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National Show Ski Association

A BRIEF HISTORY OF SHOW SKIING

Extremely popular in the upper Midwest, and practiced throughout the nation, show skiing combines components of all water ski disciplines. Water ski shows are an aquatic Broadway musical, featuring several water ski acts choreographed to music and built around a theme that tells a story.

Unique to show skiing are ballet/swivel skiing, adagio doubles, freestyle jumping and human pyramids. Ski show exhibitions or shows involve amateur clubs which usually have 30 or more members. Some clubs even have more than 200 members! Age is not a factor since ski club performers can range from children to grandparents.

Show skiing is a rich part of the sport's history. Water skiers have been performing amateur and professional ski shows since the 1940s. In fact, in the 1950s, the most talented traditional competitors also were ski show professionals. Today, many of the most talented show ski athletes perform at aquatic theme parks such as the Wisconsin Dells, Marine World, Sea World and Cypress Gardens.

Show Skiing has been Around for More than 60 Years

No one knows what Ralph Samuelson, the acknowledged father of water skiing, hoped to accomplish when he created the sport in 1922, but it was soon apparent that one thing he wanted to do was put on a "show" for his neighbors on the Minnesota lake where he lived. Samuelson’s first pull on skis was behind a motor boat, but he quickly created a new act (one not done today) by skiing behind an airplane on floats! The development of water skiing as a form of entertainment can be traced to this theatrical beginning.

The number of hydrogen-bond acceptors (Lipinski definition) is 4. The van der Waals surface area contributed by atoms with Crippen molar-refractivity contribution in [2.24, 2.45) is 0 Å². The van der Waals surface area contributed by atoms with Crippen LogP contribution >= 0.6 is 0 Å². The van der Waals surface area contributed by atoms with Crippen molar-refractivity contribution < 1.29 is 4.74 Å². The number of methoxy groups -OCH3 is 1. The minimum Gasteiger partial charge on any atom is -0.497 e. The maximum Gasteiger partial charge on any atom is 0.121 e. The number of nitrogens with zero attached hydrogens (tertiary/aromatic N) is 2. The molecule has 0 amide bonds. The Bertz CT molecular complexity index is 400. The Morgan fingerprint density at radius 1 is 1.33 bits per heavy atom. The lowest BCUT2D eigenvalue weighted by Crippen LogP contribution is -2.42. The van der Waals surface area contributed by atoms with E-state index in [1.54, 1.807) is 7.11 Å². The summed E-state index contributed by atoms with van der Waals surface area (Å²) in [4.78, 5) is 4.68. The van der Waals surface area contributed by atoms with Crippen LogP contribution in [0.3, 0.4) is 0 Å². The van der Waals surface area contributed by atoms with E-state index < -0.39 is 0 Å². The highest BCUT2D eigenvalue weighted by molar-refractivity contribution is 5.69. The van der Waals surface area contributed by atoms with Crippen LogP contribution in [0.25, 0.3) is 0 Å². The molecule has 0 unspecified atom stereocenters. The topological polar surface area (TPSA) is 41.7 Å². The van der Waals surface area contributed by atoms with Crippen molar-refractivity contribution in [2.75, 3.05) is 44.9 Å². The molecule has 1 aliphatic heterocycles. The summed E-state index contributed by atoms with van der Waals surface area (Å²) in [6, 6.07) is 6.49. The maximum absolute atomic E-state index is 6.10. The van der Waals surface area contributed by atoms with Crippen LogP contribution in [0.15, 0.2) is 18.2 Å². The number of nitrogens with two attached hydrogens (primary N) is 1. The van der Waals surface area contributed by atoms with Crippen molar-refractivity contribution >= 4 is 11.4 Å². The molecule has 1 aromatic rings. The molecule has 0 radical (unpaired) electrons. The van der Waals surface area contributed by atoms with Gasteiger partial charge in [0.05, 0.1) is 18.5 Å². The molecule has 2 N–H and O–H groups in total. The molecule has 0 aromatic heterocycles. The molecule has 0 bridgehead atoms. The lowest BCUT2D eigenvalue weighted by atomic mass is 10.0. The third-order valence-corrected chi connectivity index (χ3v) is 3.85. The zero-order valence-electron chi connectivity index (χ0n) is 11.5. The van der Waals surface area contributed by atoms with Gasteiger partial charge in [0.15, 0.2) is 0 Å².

Earliest Organized Show

Information in the files of the Water Ski Hall of Fame in Polk City, Fla., indicates that show skiing as an organized activity was born in 1928 some 1,000 miles east of Minnesota in New Jersey. That year an entrepreneur named Frank Sterling signed a contract with the Atlantic City Steel Pier to produce a water sports show on a motorized device called a skiboard. Events soon showed that the skiboard was unsuited to the water conditions, so he switched his performers to a new form of activity — water skiing.

One of the original members of the 1928 Steel Pier show was Harold "Pee Wee" Care of Margate City, N.J. Reminiscing 55 years later about his experiences with the show, Care wrote the Water Ski Hall of Fame saying: "Skiboards were forerunners of the present day motorized skimobiles, with flat bottoms and deck approximately 3-1/2-feet wide, 6-feet long and 8 inches deep. Ten horsepower Johnson direct-drive motors were locked in straight forward position, and after pulling the rope to start the motor you stood up with rope handlines (and) steered like an aquaplane by leaning your weight from side to side.

"The rough water proved them to be unreliable with too many shows canceled. An act had to be made up using the aquaplanes and tow skis. I was hired for my aquaplane experience. Our act was to put on a fast 10 to 12 minutes with something going on in front of the audience at all times. The two girls did a shoulder carry and rode on one ski. The three fellows did three headstands, a pyramid and three-high shoulder carry on the aquaplane. The dog would leap out of the boat when it was his turn, swim to the aquaplane, ride with the girl then swim back to the boat to be lifted out of the water. We finished with the driver of the boat cracking the whip trying to sling the rider off of the aquaplane."